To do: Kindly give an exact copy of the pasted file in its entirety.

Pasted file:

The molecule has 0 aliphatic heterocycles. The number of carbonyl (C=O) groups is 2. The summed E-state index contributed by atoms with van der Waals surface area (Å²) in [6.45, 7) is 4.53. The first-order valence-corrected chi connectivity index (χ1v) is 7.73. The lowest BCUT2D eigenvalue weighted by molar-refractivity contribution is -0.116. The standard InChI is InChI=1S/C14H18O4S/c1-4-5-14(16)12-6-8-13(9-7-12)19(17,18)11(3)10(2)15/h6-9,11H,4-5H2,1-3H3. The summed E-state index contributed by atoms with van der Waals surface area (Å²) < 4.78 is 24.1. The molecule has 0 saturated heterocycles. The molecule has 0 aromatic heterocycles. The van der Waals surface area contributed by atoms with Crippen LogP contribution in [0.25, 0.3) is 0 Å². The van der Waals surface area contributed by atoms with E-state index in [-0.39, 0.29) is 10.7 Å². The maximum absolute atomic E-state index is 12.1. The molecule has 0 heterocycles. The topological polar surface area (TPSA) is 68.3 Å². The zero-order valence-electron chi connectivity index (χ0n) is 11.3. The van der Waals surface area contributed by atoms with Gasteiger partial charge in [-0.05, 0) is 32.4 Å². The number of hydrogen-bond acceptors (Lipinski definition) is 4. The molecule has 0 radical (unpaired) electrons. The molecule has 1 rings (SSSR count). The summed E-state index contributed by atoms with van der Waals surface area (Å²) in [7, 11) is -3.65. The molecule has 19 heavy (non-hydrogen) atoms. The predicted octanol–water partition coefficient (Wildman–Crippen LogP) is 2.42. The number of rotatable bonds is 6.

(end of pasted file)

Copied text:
The molecule has 0 aliphatic heterocycles. The number of carbonyl (C=O) groups is 2. The summed E-state index contributed by atoms with van der Waals surface area (Å²) in [6.45, 7) is 4.53. The first-order valence-corrected chi connectivity index (χ1v) is 7.73. The lowest BCUT2D eigenvalue weighted by molar-refractivity contribution is -0.116. The standard InChI is InChI=1S/C14H18O4S/c1-4-5-14(16)12-6-8-13(9-7-12)19(17,18)11(3)10(2)15/h6-9,11H,4-5H2,1-3H3. The summed E-state index contributed by atoms with van der Waals surface area (Å²) < 4.78 is 24.1. The molecule has 0 saturated heterocycles. The molecule has 0 aromatic heterocycles. The van der Waals surface area contributed by atoms with Crippen LogP contribution in [0.25, 0.3) is 0 Å². The van der Waals surface area contributed by atoms with E-state index in [-0.39, 0.29) is 10.7 Å². The maximum absolute atomic E-state index is 12.1. The molecule has 0 heterocycles. The topological polar surface area (TPSA) is 68.3 Å². The zero-order valence-electron chi connectivity index (χ0n) is 11.3. The van der Waals surface area contributed by atoms with Gasteiger partial charge in [-0.05, 0) is 32.4 Å². The number of hydrogen-bond acceptors (Lipinski definition) is 4. The molecule has 0 radical (unpaired) electrons. The molecule has 1 rings (SSSR count). The summed E-state index contributed by atoms with van der Waals surface area (Å²) in [7, 11) is -3.65. The molecule has 19 heavy (non-hydrogen) atoms. The predicted octanol–water partition coefficient (Wildman–Crippen LogP) is 2.42. The number of rotatable bonds is 6.